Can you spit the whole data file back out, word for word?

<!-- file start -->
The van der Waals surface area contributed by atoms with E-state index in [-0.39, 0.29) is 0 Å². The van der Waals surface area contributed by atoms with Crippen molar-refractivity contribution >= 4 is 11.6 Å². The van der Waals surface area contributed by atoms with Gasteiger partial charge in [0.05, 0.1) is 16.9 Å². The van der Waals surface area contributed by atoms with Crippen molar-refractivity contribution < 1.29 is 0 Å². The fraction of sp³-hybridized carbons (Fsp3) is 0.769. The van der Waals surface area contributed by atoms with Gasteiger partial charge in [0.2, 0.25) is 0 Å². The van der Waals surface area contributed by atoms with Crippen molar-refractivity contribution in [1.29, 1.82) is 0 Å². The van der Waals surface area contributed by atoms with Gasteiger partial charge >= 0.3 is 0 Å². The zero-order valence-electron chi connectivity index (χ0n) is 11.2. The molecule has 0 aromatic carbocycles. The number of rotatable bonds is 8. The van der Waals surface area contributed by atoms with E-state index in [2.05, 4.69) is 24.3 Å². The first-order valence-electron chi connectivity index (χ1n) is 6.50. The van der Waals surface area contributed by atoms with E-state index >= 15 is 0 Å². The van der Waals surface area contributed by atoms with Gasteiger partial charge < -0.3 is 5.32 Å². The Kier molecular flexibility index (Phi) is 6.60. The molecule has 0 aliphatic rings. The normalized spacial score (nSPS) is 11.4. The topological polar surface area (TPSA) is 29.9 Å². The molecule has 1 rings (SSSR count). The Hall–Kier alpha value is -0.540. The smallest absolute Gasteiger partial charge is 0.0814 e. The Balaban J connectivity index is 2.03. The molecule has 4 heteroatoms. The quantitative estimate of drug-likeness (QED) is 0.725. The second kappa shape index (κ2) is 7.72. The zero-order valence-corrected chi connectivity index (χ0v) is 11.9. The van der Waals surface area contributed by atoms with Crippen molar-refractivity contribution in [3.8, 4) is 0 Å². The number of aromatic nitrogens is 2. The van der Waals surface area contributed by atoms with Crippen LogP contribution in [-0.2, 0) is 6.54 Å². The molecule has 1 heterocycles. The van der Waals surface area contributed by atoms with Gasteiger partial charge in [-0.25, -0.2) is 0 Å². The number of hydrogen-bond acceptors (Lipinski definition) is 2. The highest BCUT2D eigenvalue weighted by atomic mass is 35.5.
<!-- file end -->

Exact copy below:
The van der Waals surface area contributed by atoms with E-state index in [-0.39, 0.29) is 0 Å². The van der Waals surface area contributed by atoms with Crippen molar-refractivity contribution >= 4 is 11.6 Å². The van der Waals surface area contributed by atoms with Gasteiger partial charge in [0.05, 0.1) is 16.9 Å². The van der Waals surface area contributed by atoms with Crippen molar-refractivity contribution < 1.29 is 0 Å². The fraction of sp³-hybridized carbons (Fsp3) is 0.769. The van der Waals surface area contributed by atoms with Gasteiger partial charge in [0.2, 0.25) is 0 Å². The van der Waals surface area contributed by atoms with Crippen molar-refractivity contribution in [1.29, 1.82) is 0 Å². The van der Waals surface area contributed by atoms with Gasteiger partial charge >= 0.3 is 0 Å². The zero-order valence-electron chi connectivity index (χ0n) is 11.2. The molecule has 0 aromatic carbocycles. The number of rotatable bonds is 8. The van der Waals surface area contributed by atoms with E-state index in [2.05, 4.69) is 24.3 Å². The first-order valence-electron chi connectivity index (χ1n) is 6.50. The van der Waals surface area contributed by atoms with E-state index >= 15 is 0 Å². The van der Waals surface area contributed by atoms with Gasteiger partial charge < -0.3 is 5.32 Å². The Kier molecular flexibility index (Phi) is 6.60. The molecule has 0 aliphatic rings. The normalized spacial score (nSPS) is 11.4. The topological polar surface area (TPSA) is 29.9 Å². The molecule has 1 rings (SSSR count). The Hall–Kier alpha value is -0.540. The smallest absolute Gasteiger partial charge is 0.0814 e. The Balaban J connectivity index is 2.03. The molecule has 4 heteroatoms. The quantitative estimate of drug-likeness (QED) is 0.725. The second kappa shape index (κ2) is 7.72. The zero-order valence-corrected chi connectivity index (χ0v) is 11.9. The van der Waals surface area contributed by atoms with Crippen molar-refractivity contribution in [3.8, 4) is 0 Å². The number of aromatic nitrogens is 2. The van der Waals surface area contributed by atoms with Crippen LogP contribution in [-0.2, 0) is 6.54 Å². The molecule has 1 heterocycles. The van der Waals surface area contributed by atoms with Gasteiger partial charge in [-0.25, -0.2) is 0 Å². The number of hydrogen-bond acceptors (Lipinski definition) is 2. The highest BCUT2D eigenvalue weighted by atomic mass is 35.5.